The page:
The Story of Ballinclea Hostels

Front cover of the book by Terry Trench Fifty years young, The Story of An Óige
Karen Allison © 2023
Advertisement for one day trip to Isle of Man, organised by An Óige.
Karen Allison © 2023
Ballinclea Hostel (women's), Co. Wicklow
Karen Allison @2023
Ballinclea hostel (men's), Co. Wicklow
Karen Allison @2023
Front cover of the Book, An Óige's Hostels an illustrated survey by John Martin
Karen Allison @2023
50th anniversary of An Oige special stamp issue
Jim Butler © 2023

On 7th May, 1931 a group of enthusiastic walkers gathered in Newman House located on St. Stephens Green, Dublin with the intention of founding an association to encourage walking and hiking in Ireland.

Several of the original members had been to Germany on walking holidays during the 1920’s and had experienced Hostels first hand and were very impressed with the low cost of good accommodation suitable for outdoor walking activities.  At the meeting thirty seven attendees were noted and so began An Óige.

A committee formed and the work began to encourage others to get involved. The aim of An Óige was to encourage young people to get out into the countryside and appreciate its beauty and available pursuits.  It worked by encouraging people to sign up as members for a small fee, the first subscription was 5 shillings per year.

Over 2,000 members

The first hostel to open was located by Loch Dan, near Roundwood in Co. Wicklow, but was short lived. Meanwhile other hostel locations were coming available and by 1939 there were seven hostels in Wicklow with over 2,000 members paying a subscription.

No such accommodation was available in Ireland at this time.

Hostels were houses and cottages that had come to the market for lease  or long term rent.  The members became the workforce, repairing and mending the properties and bringing them up to standard for members to stay in while travelling the country either by foot or by bicycle.  The annual subscriptions paid for beds, bed linen,  kitchen ware and building materials.

The caretaker was known as a warden or house-parent. In 1934 the first warden in Ballinclea hostel was a woman by the name of Nannie Kinsella (nee Keogh) and she lived in her own cottage across the road.  Other listed Wardens were: Jack and Sheila O’Neill, John and Mai Hunt, James and Mrs. B O’Toole, Bill and Theresa Cribbin, Bridie and Sonnie Conron, Billy and Anne Carpenter, Lorraine and Des Mann, Catherine and John Fenton, Johnny and Gina Carroll.

a shop call ‘The soda loaf’

Ballinclea hostel opened in 1934 and originally consisted of 2 two-roomed cottages, one for men and one for women housing eight people per cottage.  The men’s cottage was also occupied by a Mr. Rice who repaired watches and clocks.  At one time the women’s cottage had been a shop call ‘The soda loaf’.

Ballinclea hostel has always been known as a walkers hostel, due to its closeness to Lugnaquilla, the highest mountain in Wicklow.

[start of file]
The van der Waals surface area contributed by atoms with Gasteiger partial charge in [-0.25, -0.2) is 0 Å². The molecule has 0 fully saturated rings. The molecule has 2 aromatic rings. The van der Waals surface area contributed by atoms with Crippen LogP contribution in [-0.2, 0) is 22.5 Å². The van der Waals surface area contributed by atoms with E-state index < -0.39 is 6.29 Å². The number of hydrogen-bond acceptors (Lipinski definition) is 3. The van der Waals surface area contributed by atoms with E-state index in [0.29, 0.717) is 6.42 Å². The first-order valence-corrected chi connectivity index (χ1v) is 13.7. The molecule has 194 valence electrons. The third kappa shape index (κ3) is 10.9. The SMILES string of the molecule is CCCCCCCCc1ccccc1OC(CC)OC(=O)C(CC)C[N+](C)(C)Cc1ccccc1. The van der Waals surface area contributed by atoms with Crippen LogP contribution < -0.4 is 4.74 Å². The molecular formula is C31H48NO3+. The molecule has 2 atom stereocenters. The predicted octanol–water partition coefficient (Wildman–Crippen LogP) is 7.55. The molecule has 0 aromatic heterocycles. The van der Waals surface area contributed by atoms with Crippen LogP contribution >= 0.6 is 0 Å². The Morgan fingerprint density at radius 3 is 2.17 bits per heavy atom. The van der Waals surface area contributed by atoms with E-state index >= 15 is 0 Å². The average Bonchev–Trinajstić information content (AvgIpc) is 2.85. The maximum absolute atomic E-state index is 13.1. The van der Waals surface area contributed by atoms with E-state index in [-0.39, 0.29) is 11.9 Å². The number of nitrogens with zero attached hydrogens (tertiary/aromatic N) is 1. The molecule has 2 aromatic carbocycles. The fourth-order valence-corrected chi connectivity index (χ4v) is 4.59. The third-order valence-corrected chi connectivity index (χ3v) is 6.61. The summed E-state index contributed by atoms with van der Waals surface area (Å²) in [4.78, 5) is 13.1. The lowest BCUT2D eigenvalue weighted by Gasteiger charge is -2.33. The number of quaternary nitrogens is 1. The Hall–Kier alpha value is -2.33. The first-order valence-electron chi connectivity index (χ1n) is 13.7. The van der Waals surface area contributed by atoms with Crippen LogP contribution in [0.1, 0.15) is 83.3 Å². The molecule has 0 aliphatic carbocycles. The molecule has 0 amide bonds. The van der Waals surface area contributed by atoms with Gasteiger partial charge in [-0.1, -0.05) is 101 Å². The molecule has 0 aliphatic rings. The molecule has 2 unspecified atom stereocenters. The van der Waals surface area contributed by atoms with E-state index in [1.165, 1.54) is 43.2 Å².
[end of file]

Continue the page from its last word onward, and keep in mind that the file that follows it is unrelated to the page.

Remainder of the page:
Jennie Wyse Power

An interesting fact is that one of the first patrons of An Oige was Senator Mrs. Jennie Wyse Power, a Baltinglass woman, who was a member of the first Seanad.

During the 1940’s a walker hoping to overnight in Ballinclea could only get to Poulaphouca by public transport.  In later years a bus came to the village of Donard, which proved to be a huge success.

Owner of the cottages, Mr. Fenton

During the 1940s both cottages were in very bad repair, being full of damp with leaking roofs and very poor facilities.  In 1943 the women’s hostel had to be closed due to mould and rotting bed clothes and by 1951 the men’s hostel was also falling into bad repair.  An Óige entered into talks with the owner of the cottages, Mr. Fenton.  When it came time to renew the lease on both cottages an agreement had to be reached with the then owner regarding the  repair work to be carried out on the premises. Talks were lengthy and the improvements were carried out with the help of free labour by An Óige members.  By 1953 all the work had been completed and the hostels were ready to be re-opened.

The hostels now changed usage and the old women’s hostel became the new men’s hostel and likewise with the men’s hostel.

In 1960s An Óige considered moving the hostel to a new location at Snugborough, Donard and a 1/2 acre site was purchased.  The plan failed as the new site was historically too important, being occupied with ring forts.

was reported internationally

In 1963 the International Youth Hostel Federation Annual Conference was held in Ireland with over 600 hostellers from 40 countries in attendance. They camped at Coolmoney Army facility.  They climbed Keadeen and Brusselstown hill and partook in outdoor activities for the duration of the event.  It was reported internationally as being a huge success.

In 1970s the women’s hostel joined the men’s hostel and the two became one, a newly renovated unisex hostel.  This was celebrated by 500 members climbing Lugnaquilla on a sponsored walk.

One of the ways of fundraising was to organise excursions and a particular favourite was a day trip to the Isle of Man.  This proved to be a great success and continued for several years.

In 1954 the women’s hostel was extended and improvements made to the facilities and in 1976 the hostel became unisex.

At the closure of the hostel in 2005, it had been the oldest and longest running of all the An Óige hostels in Ireland.



An Illustrated Survey of An Óige’s Youth Hostels by John Martin

Fifty Years Young, The story of An Óige by Terry Trench


Comments about this page

  • That is an interesting article for me to read as I fondly remember bringing 14yr old boys and girls to the hostel in the 1980’s from Tallaght. The iron bunk beds, the frying pans and the whole place was kept spic and span by Bridie and Sonny Conron.

    By Geraldine Cleary (26/01/2024)

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